The years between 1870 and 1940 were years of mass mobility, migration and journeying. Over these decades, the journey abroad emerged as the most universal and popular female travel experience of the period. By examining women's reactions to their journeys and the technology that took them abroad, another dimension of women's experiences of both mobility and migration is revealed, in which women's confidence and personal engagement come to the fore. In September 1830, the first passenger railway between Liverpool and Manchester opened. The emergence of steam technology was also crucial in transforming maritime journeys abroad. The opening of the Suez Canal in 1869 was a pivotal factor in the reduction of the length of sea journeys. Many scheduled passenger services to India, Singapore, Hong Kong, Japan, Australia and New Zealand opted to use it.
Communal leisure activities were organized to relieve monotony, to provide an outlet for journeyers' energy and to facilitate sociability. The dramatic increase in the variety and sophistication of these activities, particularly on maritime journeys, was one of the greatest changes in the journey between 1870 and 1940. The journey's conditions and environment redefined the gaze as primarily the perception of people instead of objects: as one study usefully highlights, the nineteenth-century British train compartment 'was the site of intense if oblique mutual scrutiny. It produced a situation of anonymous promiscuity increasingly typical of modern life in which visual impressions were the prime means of reading others.' Warnings in journey etiquette literature about the attention paid to women's behaviour by other journeyers indicate that those upon whom women gazed so fiercely subjected them to similar scrutiny.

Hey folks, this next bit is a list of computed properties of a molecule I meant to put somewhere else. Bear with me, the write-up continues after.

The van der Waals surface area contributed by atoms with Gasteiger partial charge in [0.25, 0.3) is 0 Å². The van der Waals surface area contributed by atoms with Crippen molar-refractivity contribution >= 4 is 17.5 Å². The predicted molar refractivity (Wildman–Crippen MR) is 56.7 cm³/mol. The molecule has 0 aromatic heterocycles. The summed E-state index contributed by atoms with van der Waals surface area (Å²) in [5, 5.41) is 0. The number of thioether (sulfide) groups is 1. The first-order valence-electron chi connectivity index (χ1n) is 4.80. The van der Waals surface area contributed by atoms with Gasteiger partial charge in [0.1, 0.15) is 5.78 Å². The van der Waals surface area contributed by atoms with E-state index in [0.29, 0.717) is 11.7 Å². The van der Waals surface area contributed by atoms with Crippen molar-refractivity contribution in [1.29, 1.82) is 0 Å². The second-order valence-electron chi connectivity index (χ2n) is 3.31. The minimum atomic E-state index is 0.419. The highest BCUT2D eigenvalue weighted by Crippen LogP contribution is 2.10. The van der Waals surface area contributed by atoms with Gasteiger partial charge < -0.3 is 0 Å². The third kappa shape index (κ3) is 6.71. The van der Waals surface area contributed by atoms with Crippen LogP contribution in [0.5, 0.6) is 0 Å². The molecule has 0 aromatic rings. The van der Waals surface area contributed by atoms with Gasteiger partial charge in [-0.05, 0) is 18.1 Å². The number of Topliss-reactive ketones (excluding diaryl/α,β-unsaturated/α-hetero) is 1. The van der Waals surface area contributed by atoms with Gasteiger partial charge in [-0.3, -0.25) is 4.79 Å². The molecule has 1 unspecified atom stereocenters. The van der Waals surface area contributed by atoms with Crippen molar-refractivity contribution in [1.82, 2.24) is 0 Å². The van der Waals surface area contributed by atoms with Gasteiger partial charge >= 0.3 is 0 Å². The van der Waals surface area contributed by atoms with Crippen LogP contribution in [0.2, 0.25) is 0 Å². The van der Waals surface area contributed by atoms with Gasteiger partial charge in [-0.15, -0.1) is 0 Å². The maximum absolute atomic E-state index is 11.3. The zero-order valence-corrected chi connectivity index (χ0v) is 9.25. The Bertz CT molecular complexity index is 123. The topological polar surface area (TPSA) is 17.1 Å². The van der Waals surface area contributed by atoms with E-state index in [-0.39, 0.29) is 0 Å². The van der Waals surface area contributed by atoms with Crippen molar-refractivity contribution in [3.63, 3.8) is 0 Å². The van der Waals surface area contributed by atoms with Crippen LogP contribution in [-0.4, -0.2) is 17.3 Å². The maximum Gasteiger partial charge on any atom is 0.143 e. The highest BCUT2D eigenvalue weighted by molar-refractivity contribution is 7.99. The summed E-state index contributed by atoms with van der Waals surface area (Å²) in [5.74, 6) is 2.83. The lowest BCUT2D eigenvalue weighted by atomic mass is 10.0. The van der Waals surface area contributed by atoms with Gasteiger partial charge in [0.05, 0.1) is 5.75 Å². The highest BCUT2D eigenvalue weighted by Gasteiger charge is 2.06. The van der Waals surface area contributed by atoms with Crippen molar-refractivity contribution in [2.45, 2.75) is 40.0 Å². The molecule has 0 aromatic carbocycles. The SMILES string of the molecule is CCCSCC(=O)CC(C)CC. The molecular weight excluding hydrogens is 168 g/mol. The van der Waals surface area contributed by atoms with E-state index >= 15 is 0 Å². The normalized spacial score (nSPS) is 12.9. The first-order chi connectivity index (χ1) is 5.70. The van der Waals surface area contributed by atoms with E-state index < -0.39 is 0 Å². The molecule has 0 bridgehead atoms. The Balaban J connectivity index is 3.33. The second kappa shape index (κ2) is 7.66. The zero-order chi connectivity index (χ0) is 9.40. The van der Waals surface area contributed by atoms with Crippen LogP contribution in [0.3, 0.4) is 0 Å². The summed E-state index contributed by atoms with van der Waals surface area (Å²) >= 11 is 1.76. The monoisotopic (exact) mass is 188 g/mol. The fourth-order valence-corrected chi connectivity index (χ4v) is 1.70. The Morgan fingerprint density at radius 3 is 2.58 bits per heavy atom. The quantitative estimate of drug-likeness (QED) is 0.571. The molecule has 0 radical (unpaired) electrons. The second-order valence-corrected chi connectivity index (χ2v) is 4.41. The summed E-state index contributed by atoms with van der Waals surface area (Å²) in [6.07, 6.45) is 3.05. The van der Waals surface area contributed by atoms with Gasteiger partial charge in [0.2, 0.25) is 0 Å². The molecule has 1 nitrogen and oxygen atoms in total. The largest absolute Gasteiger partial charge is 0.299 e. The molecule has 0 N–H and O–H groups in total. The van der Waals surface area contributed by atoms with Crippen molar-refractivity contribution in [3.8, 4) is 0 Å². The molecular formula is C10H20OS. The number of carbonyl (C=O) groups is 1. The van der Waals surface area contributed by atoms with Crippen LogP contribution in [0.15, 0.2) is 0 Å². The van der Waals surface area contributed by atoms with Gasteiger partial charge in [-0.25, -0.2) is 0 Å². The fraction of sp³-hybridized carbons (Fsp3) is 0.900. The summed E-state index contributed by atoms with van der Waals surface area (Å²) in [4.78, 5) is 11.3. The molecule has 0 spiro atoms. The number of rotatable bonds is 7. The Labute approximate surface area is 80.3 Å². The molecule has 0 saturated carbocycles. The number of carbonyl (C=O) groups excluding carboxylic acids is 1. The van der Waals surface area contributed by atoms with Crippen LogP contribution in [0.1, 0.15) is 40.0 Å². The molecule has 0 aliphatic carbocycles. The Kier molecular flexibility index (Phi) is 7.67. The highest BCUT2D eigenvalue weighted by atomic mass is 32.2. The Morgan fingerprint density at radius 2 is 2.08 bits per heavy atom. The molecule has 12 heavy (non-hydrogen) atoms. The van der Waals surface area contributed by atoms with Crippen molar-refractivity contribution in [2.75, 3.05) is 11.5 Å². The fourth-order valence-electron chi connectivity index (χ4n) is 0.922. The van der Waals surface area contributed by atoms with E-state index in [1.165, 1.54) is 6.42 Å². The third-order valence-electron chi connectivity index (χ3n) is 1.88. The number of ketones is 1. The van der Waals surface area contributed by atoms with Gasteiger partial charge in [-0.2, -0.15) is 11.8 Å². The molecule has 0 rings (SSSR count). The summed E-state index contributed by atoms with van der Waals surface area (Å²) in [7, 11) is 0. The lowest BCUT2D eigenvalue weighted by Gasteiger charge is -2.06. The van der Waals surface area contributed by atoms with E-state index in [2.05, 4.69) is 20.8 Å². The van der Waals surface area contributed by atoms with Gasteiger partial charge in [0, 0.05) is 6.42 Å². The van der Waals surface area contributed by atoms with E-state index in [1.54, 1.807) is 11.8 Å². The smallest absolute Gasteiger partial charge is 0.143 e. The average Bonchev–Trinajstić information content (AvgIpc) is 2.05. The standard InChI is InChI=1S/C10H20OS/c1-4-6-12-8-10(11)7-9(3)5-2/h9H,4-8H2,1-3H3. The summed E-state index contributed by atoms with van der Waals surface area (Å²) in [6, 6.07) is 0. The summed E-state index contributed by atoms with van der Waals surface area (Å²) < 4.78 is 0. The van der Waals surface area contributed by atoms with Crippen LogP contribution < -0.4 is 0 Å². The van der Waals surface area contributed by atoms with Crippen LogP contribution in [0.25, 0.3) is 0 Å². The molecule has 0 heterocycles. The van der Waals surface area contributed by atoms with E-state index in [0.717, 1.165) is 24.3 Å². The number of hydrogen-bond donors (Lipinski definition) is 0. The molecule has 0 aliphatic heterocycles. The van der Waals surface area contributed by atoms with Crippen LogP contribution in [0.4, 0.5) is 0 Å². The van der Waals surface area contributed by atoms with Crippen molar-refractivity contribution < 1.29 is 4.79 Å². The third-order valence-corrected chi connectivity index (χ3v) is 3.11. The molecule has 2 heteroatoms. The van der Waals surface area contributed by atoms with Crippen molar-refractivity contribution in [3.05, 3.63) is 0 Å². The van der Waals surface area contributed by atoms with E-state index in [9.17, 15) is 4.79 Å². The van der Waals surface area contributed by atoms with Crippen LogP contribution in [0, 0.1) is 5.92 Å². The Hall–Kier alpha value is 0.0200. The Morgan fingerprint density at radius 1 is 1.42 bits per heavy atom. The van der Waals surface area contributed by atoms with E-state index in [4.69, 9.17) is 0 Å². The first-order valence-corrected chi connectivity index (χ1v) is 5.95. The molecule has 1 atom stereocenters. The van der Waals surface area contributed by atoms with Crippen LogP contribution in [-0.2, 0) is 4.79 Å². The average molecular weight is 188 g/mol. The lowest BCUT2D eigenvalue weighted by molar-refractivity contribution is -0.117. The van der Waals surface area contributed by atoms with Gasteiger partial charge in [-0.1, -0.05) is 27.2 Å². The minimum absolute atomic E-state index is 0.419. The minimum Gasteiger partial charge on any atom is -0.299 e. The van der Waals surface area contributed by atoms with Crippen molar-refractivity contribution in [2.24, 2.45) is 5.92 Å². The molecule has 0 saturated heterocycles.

Journeying abroad was not always presented as an innate, natural female activity between 1870 and 1940. Several key themes dominated the female journey abroad in this period. Journeys by both ship and train were an experience of sociability as much as they were of mobility. Etiquette writers emphasized the importance of women's role as social arbiters. Wealthy women could enter journey spaces that were supposedly masculine spaces and assert their authority over male staff. The journey abroad was gendered, but gender combined with women's socio-economic background, wealth and position in the passenger-class/journeyer hierarchy determined the nature of their experience. The journey(er) gaze was also gendered in one particular aspect. In her essay on the spectator and the cinema, Laura Mulvey utilized Sigmund Freud's psychoanalytic definition of gazing as socophilic.
In 1928, 'Joanna', a writer for the White Star passenger magazine, labelled women who took their cruise journeys 'fashion plate heroines'. Cunard Magazine, the passenger magazine of the Cunard company, published photographs of the eminent journeyers. These images illustrate a key way in which women journeyers were represented and the values with which transport companies wanted their journeys to be associated: elegance, fashionability and modernity. French artist Jacques-Joseph, or James, Tissot produced many of the earliest images of women journeyers. Tissot's depiction of the emerging middle classes outraged his critics: they believed that he glamorized the social-climbing nouveaux riches and their attempts to mimic their social superiors. From the turn of the twentieth century images of women journeyers began to appear far more frequently in transport company advertising. The woman in the poster promoting Cunard's USA and Canada service is particularly vigorously healthy, with glowing skin and windswept auburn hair.
By the 1880s travel within foreign countries had become broadly connected in the popular imagination with love affairs: many novels and short stories featuring romance were set overseas. As the journey was an act of travel, it, too, was perceived as a site of romance. The belief that journey spaces offered liberation from convention led to some fictional romances occurring across socio-economic divisions. The journey was also depicted as a space for the negative consequences of love. The understanding of journey spaces as enclosed, contained and private fuelled the belief that, in addition to love, sexual desire could be explored within them, which was again reinforced by some fiction. In absolute contrast to the belief that it was a space for either affairs of the heart or eroticism to flourish, the journey abroad was often represented as an arena in which women were threatened with physical and sexual danger.